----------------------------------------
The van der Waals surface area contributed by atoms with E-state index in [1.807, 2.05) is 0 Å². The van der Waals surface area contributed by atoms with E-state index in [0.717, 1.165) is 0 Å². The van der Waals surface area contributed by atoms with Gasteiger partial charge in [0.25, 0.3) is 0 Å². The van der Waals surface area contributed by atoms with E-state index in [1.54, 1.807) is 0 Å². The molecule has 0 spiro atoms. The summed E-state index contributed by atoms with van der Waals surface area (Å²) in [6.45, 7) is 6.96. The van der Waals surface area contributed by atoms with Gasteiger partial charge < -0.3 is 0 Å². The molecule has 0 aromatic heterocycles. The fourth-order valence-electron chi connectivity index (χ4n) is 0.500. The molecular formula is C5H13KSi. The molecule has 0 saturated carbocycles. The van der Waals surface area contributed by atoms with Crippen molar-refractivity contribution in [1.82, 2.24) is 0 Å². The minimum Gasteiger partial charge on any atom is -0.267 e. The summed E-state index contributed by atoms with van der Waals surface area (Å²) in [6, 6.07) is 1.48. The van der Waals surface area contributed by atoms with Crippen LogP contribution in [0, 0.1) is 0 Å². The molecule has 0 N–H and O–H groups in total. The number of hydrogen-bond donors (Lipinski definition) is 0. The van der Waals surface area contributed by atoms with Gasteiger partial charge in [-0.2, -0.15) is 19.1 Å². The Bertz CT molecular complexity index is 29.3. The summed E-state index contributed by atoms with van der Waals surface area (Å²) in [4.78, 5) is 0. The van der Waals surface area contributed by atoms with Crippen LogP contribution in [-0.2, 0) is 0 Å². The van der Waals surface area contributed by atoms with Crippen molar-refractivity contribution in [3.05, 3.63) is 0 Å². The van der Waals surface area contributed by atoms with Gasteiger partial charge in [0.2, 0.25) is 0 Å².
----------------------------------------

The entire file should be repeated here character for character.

The van der Waals surface area contributed by atoms with E-state index in [1.807, 2.05) is 0 Å². The van der Waals surface area contributed by atoms with E-state index in [0.717, 1.165) is 0 Å². The van der Waals surface area contributed by atoms with Gasteiger partial charge in [0.25, 0.3) is 0 Å². The van der Waals surface area contributed by atoms with E-state index in [1.54, 1.807) is 0 Å². The molecule has 0 spiro atoms. The summed E-state index contributed by atoms with van der Waals surface area (Å²) in [6.45, 7) is 6.96. The van der Waals surface area contributed by atoms with Gasteiger partial charge < -0.3 is 0 Å². The molecule has 0 aromatic heterocycles. The fourth-order valence-electron chi connectivity index (χ4n) is 0.500. The molecular formula is C5H13KSi. The molecule has 0 saturated carbocycles. The van der Waals surface area contributed by atoms with Crippen molar-refractivity contribution in [1.82, 2.24) is 0 Å². The minimum Gasteiger partial charge on any atom is -0.267 e. The summed E-state index contributed by atoms with van der Waals surface area (Å²) in [6, 6.07) is 1.48. The van der Waals surface area contributed by atoms with Crippen LogP contribution in [0, 0.1) is 0 Å². The molecule has 0 N–H and O–H groups in total. The number of hydrogen-bond donors (Lipinski definition) is 0. The van der Waals surface area contributed by atoms with Gasteiger partial charge in [-0.2, -0.15) is 19.1 Å². The Bertz CT molecular complexity index is 29.3. The summed E-state index contributed by atoms with van der Waals surface area (Å²) in [4.78, 5) is 0. The van der Waals surface area contributed by atoms with Crippen LogP contribution in [-0.2, 0) is 0 Å². The van der Waals surface area contributed by atoms with Crippen molar-refractivity contribution in [3.05, 3.63) is 0 Å². The van der Waals surface area contributed by atoms with Gasteiger partial charge in [0.2, 0.25) is 0 Å².